United States District Court, E.D. Wisconsin
SUSAN M. BORN, Plaintiff,
MILWAUKEE COUNTY, UNITED STATES EQUAL EMPLOYMENT OPPORTUNITY COMMISSION, and STATE OF WISCONSIN EQUAL RIGHTS DIVISION, Defendants.
Stadtmueller, U.S. District Judge.
filed a pro se complaint for alleged violations of
her various rights. (Docket #1). This matter comes before the
court on Plaintiff's motion for leave to proceed in
forma pauperis. (Docket #2). In order to allow a
plaintiff to proceed without paying the filing fee, the Court
must first decide whether the plaintiff has the ability to
pay the fee. 28 U.S.C. §§ 1915(a). Plaintiff avers
that she earns no salary and collects a monthly pension of
approximately $1, 500. (Docket #2 at 2). Plaintiff's
expenses exceed $2, 500. Id. at 2-3. Plaintiff's
sworn statements reveal that she would be unable “to
provide h[er]self . . . with the necessities of life”
if required to pay the $400.00 filing fee in this matter.
Adkins v. E.I. DuPont de Nemours & Co., 335 U.S.
331, 339 (1948); Brewster v. N. Am. Van Lines, Inc.,
461 F.2d 649, 651 (7th Cir. 1972). The Court will therefore
grant her motion for leave to proceed in forma
notwithstanding the payment of any filing fee, the Court must
dismiss the complaint of a person proceeding in forma
pauperis if it raises claims that are “frivolous
or malicious, ” which fail to state a claim upon which
relief may be granted, or that seek monetary relief from a
defendant who is immune from such relief. 28 U.S.C. §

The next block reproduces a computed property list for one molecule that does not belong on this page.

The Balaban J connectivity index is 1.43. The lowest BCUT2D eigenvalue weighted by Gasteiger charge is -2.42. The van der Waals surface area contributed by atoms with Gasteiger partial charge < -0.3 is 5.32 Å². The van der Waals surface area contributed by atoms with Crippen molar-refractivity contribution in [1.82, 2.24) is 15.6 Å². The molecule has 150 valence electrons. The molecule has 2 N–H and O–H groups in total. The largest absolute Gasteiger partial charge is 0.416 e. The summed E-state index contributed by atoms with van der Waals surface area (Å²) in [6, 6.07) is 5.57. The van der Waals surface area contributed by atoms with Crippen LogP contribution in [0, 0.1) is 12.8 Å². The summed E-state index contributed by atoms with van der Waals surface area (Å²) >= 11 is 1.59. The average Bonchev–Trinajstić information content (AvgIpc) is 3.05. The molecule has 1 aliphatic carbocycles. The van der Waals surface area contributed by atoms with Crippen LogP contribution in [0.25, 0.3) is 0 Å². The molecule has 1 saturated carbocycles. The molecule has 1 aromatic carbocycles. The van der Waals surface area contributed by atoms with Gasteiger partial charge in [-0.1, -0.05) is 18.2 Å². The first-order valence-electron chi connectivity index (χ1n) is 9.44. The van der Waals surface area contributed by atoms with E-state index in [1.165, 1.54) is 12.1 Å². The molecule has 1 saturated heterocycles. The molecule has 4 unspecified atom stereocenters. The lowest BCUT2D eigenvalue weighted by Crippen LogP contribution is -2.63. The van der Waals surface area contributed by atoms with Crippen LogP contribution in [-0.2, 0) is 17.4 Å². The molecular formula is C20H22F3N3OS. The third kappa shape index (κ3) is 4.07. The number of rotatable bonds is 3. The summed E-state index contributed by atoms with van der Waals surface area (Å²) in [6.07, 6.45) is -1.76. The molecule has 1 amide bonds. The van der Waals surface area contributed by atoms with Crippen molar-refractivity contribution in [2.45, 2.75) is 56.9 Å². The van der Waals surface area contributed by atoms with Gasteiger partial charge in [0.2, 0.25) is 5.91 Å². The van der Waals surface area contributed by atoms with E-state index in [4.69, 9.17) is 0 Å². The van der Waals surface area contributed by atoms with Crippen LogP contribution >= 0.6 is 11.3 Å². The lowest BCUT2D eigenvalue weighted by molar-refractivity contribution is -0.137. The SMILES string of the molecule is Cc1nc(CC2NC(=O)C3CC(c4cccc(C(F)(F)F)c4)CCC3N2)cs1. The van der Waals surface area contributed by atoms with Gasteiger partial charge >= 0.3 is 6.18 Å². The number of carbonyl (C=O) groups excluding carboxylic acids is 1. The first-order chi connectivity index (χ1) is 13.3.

1915(e)(2)(B). A claim is legally frivolous when it lacks an
arguable basis either in law or in fact. Denton v.
Hernandez, 504 U.S. 25, 31 (1992); Neitzke v.
Williams, 490 U.S. 319, 325 (1989); Hutchinson ex
rel. Baker v. Spink, 126 F.3d 895, 900 (7th Cir. 1997).
The court may, therefore, dismiss a claim as frivolous where
it is based on an indisputably meritless legal theory or
where the factual contentions are clearly baseless.
Neitzke, 490 U.S. at 327. “Malicious, ”
although sometimes treated as a synonym for “frivolous,
” “is more usefully construed as intended to
harass.” Lindell v. McCallum, 352 F.3d 1107,
1109-10 (7th Cir. 2003) (citations omitted).
state a cognizable claim under the federal notice pleading
system, the plaintiff is required to provide a “short
and plain statement of the claim showing that [she] is
entitled to relief[.]” Fed.R.Civ.P. 8(a)(2). It is not
necessary for the plaintiff to plead specific facts and her
statement need only “give the defendant fair notice of
what the…claim is and the grounds upon which it
rests.” Bell Atl. Corp. v. Twombly, 550 U.S.